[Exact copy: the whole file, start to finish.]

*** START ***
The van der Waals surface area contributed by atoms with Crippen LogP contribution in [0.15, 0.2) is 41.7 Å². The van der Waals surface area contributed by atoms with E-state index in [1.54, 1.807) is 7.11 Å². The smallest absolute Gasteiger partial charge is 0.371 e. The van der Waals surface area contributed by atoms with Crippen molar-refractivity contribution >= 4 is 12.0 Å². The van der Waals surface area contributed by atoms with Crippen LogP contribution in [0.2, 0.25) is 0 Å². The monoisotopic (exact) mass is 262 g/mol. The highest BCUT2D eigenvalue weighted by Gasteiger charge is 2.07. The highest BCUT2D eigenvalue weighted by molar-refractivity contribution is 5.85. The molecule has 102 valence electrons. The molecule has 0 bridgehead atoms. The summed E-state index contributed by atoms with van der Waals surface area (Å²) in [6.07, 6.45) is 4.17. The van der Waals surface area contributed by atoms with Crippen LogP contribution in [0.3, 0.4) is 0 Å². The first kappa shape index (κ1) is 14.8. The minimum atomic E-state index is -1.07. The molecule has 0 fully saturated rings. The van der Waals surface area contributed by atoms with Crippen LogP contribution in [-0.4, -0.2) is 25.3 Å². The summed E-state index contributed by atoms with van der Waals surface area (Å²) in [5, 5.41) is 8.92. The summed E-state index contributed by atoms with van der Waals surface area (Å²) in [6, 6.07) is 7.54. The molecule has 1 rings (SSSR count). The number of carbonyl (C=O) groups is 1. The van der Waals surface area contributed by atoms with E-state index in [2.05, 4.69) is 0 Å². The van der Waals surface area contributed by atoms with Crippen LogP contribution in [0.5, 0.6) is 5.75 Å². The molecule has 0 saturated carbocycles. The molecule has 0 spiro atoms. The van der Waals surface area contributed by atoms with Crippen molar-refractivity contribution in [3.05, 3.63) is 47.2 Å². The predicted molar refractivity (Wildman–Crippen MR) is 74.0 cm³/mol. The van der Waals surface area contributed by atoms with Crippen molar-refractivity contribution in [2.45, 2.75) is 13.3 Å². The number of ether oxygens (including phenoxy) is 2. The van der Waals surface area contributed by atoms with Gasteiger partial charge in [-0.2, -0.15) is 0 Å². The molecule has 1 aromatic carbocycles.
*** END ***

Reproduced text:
The van der Waals surface area contributed by atoms with Crippen LogP contribution in [0.15, 0.2) is 41.7 Å². The van der Waals surface area contributed by atoms with E-state index in [1.54, 1.807) is 7.11 Å². The smallest absolute Gasteiger partial charge is 0.371 e. The van der Waals surface area contributed by atoms with Crippen molar-refractivity contribution >= 4 is 12.0 Å². The van der Waals surface area contributed by atoms with Crippen LogP contribution in [0.2, 0.25) is 0 Å². The monoisotopic (exact) mass is 262 g/mol. The highest BCUT2D eigenvalue weighted by Gasteiger charge is 2.07. The highest BCUT2D eigenvalue weighted by molar-refractivity contribution is 5.85. The molecule has 102 valence electrons. The molecule has 0 bridgehead atoms. The summed E-state index contributed by atoms with van der Waals surface area (Å²) in [6.07, 6.45) is 4.17. The van der Waals surface area contributed by atoms with Crippen LogP contribution in [0.3, 0.4) is 0 Å². The first kappa shape index (κ1) is 14.8. The minimum atomic E-state index is -1.07. The molecule has 0 fully saturated rings. The van der Waals surface area contributed by atoms with Crippen LogP contribution in [-0.4, -0.2) is 25.3 Å². The summed E-state index contributed by atoms with van der Waals surface area (Å²) in [5, 5.41) is 8.92. The summed E-state index contributed by atoms with van der Waals surface area (Å²) in [6, 6.07) is 7.54. The molecule has 1 rings (SSSR count). The number of carbonyl (C=O) groups is 1. The van der Waals surface area contributed by atoms with E-state index in [2.05, 4.69) is 0 Å². The van der Waals surface area contributed by atoms with Crippen LogP contribution in [0.5, 0.6) is 5.75 Å². The molecule has 0 saturated carbocycles. The molecule has 0 spiro atoms. The van der Waals surface area contributed by atoms with Crippen molar-refractivity contribution in [3.05, 3.63) is 47.2 Å². The predicted molar refractivity (Wildman–Crippen MR) is 74.0 cm³/mol. The van der Waals surface area contributed by atoms with Crippen molar-refractivity contribution in [2.45, 2.75) is 13.3 Å². The number of ether oxygens (including phenoxy) is 2. The van der Waals surface area contributed by atoms with Gasteiger partial charge in [-0.2, -0.15) is 0 Å². The molecule has 1 aromatic carbocycles.